A Brief Introduction to Oathbreaker

Over the last few months, you may have heard of the somewhat new format that is Oathbreaker. I say somewhat, as it’s been played by a very small number of players since its inception two years ago, but has gained popularity since the release of War of the Spark, which added a slew of new Oathbreakers.

For those who don’t know, it’s a 60-card singleton format with a planeswalker at the head as what is effectively a planeswalker Commander. In addition to this, each deck runs a ‘signature’ spell that plays from the command zone only while the Oathbreaker is on the field. Much like Commander, the deck-building restrictions are colour-identity, and an arguably reasonable ban list. Unlike Commander, however, games tend to be significantly shorter and less battleship-y.

One phrase I’ve personally heard that I believe best describes the format is “multiplayer-singleton-legacy”, and frankly, it’s not wrong. Certain Modern and Legacy deck archetypes are feasibly adaptable to this format, and can be a lot of fun, much like their counterparts. I myself have been running variants of Affinity and Bant Spirits for the last couple of months, with mixed (but mostly positive) results. Due to the format being a bit slower than Modern or Legacy, slightly higher-cost and interesting cards can actually be played in popular archetypes. For example, Nissa Who Shakes the World can be played as mono-green Tron, using Nissa’s Triumph to fetch all three Tron lands. This quickly allows the deck to play a range of high-cost Eldrazi that the counterparts normally wouldn’t run, making for some explosive plays.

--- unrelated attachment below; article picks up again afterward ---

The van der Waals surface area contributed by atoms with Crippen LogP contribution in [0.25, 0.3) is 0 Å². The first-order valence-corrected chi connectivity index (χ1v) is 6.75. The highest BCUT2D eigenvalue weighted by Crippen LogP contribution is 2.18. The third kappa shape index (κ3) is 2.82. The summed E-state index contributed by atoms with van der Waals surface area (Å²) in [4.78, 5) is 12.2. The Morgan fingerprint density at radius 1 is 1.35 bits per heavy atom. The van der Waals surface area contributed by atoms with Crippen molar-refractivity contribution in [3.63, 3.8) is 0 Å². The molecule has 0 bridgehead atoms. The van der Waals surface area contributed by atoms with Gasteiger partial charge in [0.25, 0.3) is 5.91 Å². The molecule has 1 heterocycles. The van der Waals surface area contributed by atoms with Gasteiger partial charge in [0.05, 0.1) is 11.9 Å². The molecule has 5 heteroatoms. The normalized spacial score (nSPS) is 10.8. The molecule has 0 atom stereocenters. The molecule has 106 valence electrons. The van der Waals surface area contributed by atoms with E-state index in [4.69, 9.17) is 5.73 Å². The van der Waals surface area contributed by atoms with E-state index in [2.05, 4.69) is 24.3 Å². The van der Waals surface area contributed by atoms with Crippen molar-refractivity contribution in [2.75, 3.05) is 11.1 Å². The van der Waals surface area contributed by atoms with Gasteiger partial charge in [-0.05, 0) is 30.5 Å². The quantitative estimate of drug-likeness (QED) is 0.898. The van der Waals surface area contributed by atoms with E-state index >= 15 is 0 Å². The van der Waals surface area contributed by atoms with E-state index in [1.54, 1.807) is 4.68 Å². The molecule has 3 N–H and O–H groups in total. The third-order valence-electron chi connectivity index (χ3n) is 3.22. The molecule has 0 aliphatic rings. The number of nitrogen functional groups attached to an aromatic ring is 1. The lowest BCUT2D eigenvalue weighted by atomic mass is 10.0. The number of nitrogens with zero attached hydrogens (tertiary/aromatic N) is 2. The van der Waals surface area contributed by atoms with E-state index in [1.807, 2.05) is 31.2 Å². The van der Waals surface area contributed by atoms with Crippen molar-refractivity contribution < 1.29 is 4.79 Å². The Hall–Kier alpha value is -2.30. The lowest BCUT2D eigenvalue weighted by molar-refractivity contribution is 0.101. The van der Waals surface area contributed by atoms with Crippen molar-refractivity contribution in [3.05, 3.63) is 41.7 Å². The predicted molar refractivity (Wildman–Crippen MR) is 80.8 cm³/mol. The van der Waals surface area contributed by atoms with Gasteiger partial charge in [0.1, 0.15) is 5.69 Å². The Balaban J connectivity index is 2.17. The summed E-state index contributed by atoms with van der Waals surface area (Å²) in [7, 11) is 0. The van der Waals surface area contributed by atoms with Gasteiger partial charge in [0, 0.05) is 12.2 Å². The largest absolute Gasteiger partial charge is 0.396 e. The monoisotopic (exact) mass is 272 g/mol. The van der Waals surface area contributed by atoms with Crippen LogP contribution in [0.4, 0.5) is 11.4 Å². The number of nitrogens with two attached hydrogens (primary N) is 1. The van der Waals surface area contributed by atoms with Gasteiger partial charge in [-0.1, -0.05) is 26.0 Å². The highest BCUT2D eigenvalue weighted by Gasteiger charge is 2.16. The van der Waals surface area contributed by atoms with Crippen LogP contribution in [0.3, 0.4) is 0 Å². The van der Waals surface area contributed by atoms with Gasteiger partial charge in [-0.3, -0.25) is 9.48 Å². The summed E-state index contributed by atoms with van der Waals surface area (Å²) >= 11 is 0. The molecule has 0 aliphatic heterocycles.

However, despite the success of some archetypes, others don’t work as well in the format. Decks that have a slightly slower plan don’t tend to fair as well against more aggressive decks that put out a lot of power on board, namely midrange and control, despite the multiplayer aspect of the format.

Another noticeable restriction of the format is the currently limited range of colour identities. At the time of writing, Wizards have produced planeswalkers that fit all of the two and one-colour identities, but have a limited number of three-colour walkers, and none in the four or five-colour slots. While it is a shame, the format currently has a reasonable amount of diversity, especially as each Oathbreaker can be built a number of different ways.

In conclusion, while the format is currently in its early days, it’s very enjoyable, and I believe that provided the player-base lasts, it’s got a lot of potential to be a popular version of Magic.

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